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For the second president of Iran, see Mohammad-Ali Rajai.

Razai (Hindustani: रज़ाई or رزائی, ruh-zaa-ee) is a bedquilt used in Afghanistan, Iran, Pakistan, North India and Nepal.[1] It is a type of bedding similar to a duvet or comforter. Razais usually have a cotton, silk or velvet cover which is stuffed with cotton wool.[1] They can provide a great deal of warmth even in the very cold weather that can occur in these regions, primarily due to the insulating effects of the large amount of air trapped in the cotton wool.[2]


The cotton wool in a razai clumps over time, thinning the razai and driving the air out, which causes the razai to become less effective as a protection against the cold. For this reason, prior to the onset of winter weather, it is common for families to get their razais carded: the cotton wool in the razai is removed, carded to eliminate the clumping, and reinserted into the razai-cover.[3] This is done by razai-carders (called dhuniyas or dhunnas, see the Australian English term for duvet, "doona") who are professionally adept and seasonally employed in this activity.[4][5] The bowed carding instrument, called the dhunki, has a distinctive twang when it is in use or its string is plucked.[4] This twang is a common daytime sound in rural areas in the autumn, and is sometimes used as a cultural reference to the onset of winter in local literature and movies.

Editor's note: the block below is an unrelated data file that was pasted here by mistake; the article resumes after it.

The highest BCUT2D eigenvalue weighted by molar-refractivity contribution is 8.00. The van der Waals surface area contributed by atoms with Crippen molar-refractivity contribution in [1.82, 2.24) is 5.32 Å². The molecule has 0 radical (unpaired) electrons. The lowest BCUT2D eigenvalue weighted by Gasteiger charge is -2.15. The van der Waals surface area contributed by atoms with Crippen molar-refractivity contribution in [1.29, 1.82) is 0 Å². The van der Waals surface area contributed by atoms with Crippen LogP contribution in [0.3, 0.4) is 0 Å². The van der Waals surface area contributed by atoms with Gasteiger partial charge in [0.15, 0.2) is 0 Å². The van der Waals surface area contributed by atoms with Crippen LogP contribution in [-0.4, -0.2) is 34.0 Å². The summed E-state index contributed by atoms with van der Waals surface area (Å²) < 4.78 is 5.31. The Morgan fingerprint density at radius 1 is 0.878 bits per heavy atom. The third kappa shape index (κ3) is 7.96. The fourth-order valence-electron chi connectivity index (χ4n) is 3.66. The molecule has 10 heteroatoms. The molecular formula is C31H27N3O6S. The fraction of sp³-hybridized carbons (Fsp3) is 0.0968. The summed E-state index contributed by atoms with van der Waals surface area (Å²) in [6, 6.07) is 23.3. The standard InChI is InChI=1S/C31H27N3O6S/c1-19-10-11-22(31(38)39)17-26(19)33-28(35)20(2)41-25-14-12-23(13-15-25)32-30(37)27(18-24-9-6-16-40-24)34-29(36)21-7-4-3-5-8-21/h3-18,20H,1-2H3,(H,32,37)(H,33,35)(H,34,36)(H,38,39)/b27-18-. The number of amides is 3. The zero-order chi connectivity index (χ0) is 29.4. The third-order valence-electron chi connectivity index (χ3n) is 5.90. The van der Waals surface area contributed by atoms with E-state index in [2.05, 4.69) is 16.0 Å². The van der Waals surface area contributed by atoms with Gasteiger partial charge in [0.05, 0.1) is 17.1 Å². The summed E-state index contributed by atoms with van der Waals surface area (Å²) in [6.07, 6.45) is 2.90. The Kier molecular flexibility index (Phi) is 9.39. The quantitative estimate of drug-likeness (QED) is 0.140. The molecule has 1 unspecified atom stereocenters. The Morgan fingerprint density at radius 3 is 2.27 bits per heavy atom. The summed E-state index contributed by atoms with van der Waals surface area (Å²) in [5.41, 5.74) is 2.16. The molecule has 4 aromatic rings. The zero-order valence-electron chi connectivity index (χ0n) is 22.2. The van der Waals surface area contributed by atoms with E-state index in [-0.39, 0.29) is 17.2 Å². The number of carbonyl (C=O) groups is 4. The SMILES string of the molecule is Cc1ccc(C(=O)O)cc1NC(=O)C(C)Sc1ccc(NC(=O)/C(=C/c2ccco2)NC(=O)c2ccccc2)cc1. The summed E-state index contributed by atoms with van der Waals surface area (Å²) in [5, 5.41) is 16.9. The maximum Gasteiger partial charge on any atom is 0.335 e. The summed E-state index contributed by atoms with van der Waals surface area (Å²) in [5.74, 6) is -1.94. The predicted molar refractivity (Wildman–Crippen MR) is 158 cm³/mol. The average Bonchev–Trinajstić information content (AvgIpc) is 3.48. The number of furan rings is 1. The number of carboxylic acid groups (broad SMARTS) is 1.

There are many businesses that have set up to sell quilts. The quilt market is big, yet culture and local customs has evolved to make a quilt into international business opportunity.


  1. ^ a b Theodore Leighton Pennell (1912), Things seen in northern India, Dutton, "... The other article which travellers are recommended to purchase in India is a native quilt, or "razai." This is a cotton or silk cover stuffed with cotton-wool ..." 
  2. ^ Murray's handbook, India, Burma & Ceylon, John Murray, 1924, "... which in North India may sometimes be bitterly cold. The minimum equipment is a pillow and two cotton-wadded quilts (razais), one to sleep on, and one, which should be larger, as a coverlet ..." 
  3. ^ Nigel B. Hankin (1994), Hanklyn-Janklin, or, A stranger's rumble-tumble guide to some words, customs and quiddities Indian and Indo-British, Banyan Books, "... Each autumn the razai is unquilted and the cotton carded and fluffed ..." 
  4. ^ a b Henry Balfour (1899), The natural history of the musical bow, Clarendon, "... the itinerant cotton-cleaner, dhuniya. as he goes his rounds along the streets, constantly twangs the tightly stretched string of his huge cotton-cleaning bow, dhunki, which gives out a musical note serving in lieu of a street call ..." 
  5. ^ The Eastern anthropologist, Volume 13, Ethnographic and Folk-Culture Society (Lucknow, India), 1959, "... The profession of cotton carding is mainly seasonal ; a Dhuniya is usually employed in his specific occupation just ... During the major part of the year a Dhuniya earns his living by other means ..."